ALEKSANDRA TRACZYK, a solicitor at Winckworth Sherwood, traces a brief trail into the fresh Brexit landscape
DECEMBER 31 marked the end of 2020, a year like no other. It also marked the end of the Brexit transition period.
In terms of changes to the employment law landscape, legislative change is likely to come in gradually. The changes to retained ECJ case law are also likely to take time. From an immigration perspective, the changes have been more immediate, with the new points-based system in force for new arrivals from the EU, EEA and Switzerland.
Those wishing to employ anyone from the continent need to be registered as Home Office-licenced sponsors. Employers should continue to check job applicants’ right to work in the UK until June 30, and they have a duty not to discriminate against EU, EEA or Swiss citizens by requiring them to show their status under the EU Settlement Scheme until that date.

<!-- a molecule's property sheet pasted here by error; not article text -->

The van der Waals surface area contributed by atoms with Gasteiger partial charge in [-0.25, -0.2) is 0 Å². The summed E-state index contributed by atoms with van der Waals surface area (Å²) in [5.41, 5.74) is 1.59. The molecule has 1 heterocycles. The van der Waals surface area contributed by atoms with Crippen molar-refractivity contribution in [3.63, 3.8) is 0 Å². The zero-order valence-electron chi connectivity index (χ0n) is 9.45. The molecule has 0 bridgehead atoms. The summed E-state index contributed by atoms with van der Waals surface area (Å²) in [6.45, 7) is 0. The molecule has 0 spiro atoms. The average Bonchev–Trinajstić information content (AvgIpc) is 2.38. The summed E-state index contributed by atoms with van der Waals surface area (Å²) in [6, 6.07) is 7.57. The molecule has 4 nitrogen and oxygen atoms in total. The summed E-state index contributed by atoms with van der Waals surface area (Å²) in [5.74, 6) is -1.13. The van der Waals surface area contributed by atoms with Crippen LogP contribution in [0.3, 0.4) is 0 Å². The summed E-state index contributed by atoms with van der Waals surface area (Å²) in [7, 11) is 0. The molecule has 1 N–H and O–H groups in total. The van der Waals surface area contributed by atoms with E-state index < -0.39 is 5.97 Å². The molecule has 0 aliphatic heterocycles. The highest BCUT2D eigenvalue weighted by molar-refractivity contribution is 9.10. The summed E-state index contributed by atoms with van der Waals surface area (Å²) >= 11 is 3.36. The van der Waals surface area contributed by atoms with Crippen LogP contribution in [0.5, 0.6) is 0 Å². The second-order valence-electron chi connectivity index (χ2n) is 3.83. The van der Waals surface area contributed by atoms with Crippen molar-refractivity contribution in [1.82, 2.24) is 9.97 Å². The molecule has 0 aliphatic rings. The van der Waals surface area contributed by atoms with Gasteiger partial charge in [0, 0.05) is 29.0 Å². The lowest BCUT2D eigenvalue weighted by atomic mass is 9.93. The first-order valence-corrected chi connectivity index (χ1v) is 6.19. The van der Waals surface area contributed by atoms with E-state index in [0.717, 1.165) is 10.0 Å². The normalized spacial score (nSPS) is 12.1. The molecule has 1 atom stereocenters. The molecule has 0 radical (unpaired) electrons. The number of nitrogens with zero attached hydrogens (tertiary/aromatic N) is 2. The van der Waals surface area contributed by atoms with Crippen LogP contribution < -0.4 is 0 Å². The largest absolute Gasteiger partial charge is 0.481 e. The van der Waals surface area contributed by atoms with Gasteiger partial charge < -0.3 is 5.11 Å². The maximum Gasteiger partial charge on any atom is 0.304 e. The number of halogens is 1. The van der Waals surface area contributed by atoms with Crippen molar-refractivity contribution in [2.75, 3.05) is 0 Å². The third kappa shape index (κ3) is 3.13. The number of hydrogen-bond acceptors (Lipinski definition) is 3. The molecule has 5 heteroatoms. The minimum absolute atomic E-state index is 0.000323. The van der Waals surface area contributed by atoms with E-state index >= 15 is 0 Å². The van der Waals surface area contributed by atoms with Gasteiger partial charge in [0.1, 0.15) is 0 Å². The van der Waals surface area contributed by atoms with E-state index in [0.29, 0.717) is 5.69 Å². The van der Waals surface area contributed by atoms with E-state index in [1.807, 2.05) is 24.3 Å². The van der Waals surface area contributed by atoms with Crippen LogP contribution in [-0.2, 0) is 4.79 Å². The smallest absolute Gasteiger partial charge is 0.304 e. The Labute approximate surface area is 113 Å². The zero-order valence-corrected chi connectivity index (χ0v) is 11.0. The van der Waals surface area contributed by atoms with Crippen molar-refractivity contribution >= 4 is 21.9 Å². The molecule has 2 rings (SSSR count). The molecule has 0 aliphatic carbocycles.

Those employers who transfer personal data outside the UK should review the adequacy of their data processes and protections.
Contracts of employment should be reviewed in relation to post-termination restrictions and references to geographical limitation (i.e. non-compete clauses that refer to “throughout the EU”).
Employers with an international workforce should examine whether they wish to retain existing works council agreements, domestic and European, and consider any impact on its UK workers who are temporarily posted abroad.